What is it like to be a child experiencing a disability? Check out this ABCMe video on what its like.

Curious about Disability Rights Laws? Not only do we have the ADA, we also have other protections in place such as IDEA, and FHA. For an overview of the protections and contact information for the departments overseeing them, click on the link below.

Do you remember what life was like before the Americans with Disabilities Act was implemented? If not, take a look at this short video that was released for the 25th anniversary of the ADA.

June Sarpong, author of “Diversify” had an experience where she was disabled for four years: “The thing that was just so strange about it for me, was the way people reacted towards me after the accident. The way people treated me; it was. . . I almost saw a kind of dumbing down. It was the most bizarre thing. And I think that experience is what has made me so passionate about this issue.” In this video, she talks about why people living with disabilities are overlooked by businesses.

Amy Oulton talks candidly about Ehlers-Danlos syndrome, travelling the world, and societal perceptions about her disability. “The problem with these kind of comments is they caused me to feel both hyper visible and also completely invisible as a person.”

Did you know that before the ADA, the Smith-Fess Act that established the Vocational Rehabilitation Program for Americans with disabilities was signed into law in 1920 by President Woodrow Wilson? Here’s a timeline of the progress we’ve made with disability within the last 100 years.

If you’re a student, or a parent of a student with a disability, you may be interested to learn about the history of special education law from the “Elementary and Secondary Education Act of 1965” up to the “Every Student Succeeds Act of 2015.”

Ever wondered what it’s like to have a sibling with a disability? Well now you can find out! “Having a brother like James teaches me that we don’t all need to be the same to be loved.”

Sometimes it can be hard to know whether you have a disability, especially if it seems relatively minor. “It wasn’t that I was ashamed of the classification. Instead, I felt like calling my tremors a “disability” would cheapen the word. I’d grown up around adults with tremors who made no bones about them, and around people with far more obvious disabilities—like my hemiplegic mother. To me, a disability was something that interfered with pretty much every aspect of your life.”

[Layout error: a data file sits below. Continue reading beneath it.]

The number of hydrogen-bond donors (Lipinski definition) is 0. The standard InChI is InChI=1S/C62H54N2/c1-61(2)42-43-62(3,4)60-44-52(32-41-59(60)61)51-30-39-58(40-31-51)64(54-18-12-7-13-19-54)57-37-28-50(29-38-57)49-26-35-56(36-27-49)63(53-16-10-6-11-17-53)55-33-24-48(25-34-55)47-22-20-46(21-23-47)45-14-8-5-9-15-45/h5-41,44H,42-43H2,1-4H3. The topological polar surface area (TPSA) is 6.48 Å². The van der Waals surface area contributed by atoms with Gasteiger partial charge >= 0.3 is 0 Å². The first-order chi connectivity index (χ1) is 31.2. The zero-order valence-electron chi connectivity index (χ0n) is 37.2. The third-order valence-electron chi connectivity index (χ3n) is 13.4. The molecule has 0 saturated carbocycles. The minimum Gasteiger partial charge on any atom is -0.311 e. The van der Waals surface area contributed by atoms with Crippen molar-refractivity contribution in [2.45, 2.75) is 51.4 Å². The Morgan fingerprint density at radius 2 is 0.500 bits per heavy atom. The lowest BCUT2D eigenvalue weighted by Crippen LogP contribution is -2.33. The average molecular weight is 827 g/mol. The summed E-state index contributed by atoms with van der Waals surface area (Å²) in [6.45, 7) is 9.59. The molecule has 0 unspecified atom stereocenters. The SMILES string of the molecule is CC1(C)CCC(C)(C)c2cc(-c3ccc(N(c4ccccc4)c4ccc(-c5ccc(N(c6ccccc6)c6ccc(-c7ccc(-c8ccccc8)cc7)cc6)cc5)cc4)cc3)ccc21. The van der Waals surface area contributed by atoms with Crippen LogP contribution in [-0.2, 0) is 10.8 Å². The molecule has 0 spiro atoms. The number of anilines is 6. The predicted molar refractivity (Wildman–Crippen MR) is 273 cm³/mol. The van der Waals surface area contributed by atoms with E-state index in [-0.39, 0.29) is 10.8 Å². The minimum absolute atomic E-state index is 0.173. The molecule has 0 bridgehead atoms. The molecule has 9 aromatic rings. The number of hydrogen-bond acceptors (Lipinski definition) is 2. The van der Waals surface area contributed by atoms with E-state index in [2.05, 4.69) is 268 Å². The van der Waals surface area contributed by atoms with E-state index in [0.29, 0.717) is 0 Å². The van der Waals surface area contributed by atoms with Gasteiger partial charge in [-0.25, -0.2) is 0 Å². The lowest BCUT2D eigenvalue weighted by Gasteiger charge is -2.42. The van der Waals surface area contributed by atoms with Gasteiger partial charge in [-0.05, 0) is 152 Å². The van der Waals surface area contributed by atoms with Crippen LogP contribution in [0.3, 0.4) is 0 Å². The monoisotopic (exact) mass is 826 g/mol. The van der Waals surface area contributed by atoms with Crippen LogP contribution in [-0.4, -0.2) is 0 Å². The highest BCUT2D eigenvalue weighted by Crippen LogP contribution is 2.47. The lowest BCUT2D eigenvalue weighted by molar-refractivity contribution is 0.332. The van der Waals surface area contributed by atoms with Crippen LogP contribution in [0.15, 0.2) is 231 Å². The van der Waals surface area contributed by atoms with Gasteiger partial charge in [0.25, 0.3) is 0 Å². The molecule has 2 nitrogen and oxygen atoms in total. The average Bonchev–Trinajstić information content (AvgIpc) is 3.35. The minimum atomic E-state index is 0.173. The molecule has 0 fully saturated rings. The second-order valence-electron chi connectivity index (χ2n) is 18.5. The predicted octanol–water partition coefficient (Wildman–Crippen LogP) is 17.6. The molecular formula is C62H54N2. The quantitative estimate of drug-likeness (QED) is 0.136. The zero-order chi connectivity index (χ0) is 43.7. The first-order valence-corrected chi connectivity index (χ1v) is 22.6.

Judith Heumann talks about her experience working for over thirty years to advocate for and advance the human rights of people with disabilities. “I encourage you all to realize that disability is a family you can join at any point in your life”

“Having a disability is definitely difficult, but it’s also one of the richest classrooms a human can experience, too. While these learning experiences are more profound experienced directly, there are some special tokens of wisdom we can pass along.” Tiffiny Carlson shares ten important lessons the world can learn from people with disabilities. Do you have any tokens of wisdom to add to this list

Understanding disability myths is important to be able to dispel them. Not only does this guide help one to understand myths and facts surrounding people with disabilities, it provides great information on interacting with people with disabilities.

Did you know that people with disabilities are the third largest economic power, and that market is still growing rapidly? “There’s a solid business case for designing for and selling to people with disabilities. First of all, consumers with disabilities make up a massive market. If the room you’re in is representative of the world, one in five of the people you share space with has a disability. According to one study, the total disposable income of the community tops $8 trillion per year.”

This Historical Disability Exhibit by Portland Community College Disability Services and Advocating Change Together features 23 panels beginning in 3500 BC and spanning to 2014 which show society’s attitudes and how they have affected the lives of people with disabilities. 

Everyone wants to be treated kindly and fairly. As a health care provider, or other service provider, how can you ensure that you’re treating people with intellectual disabilities with respect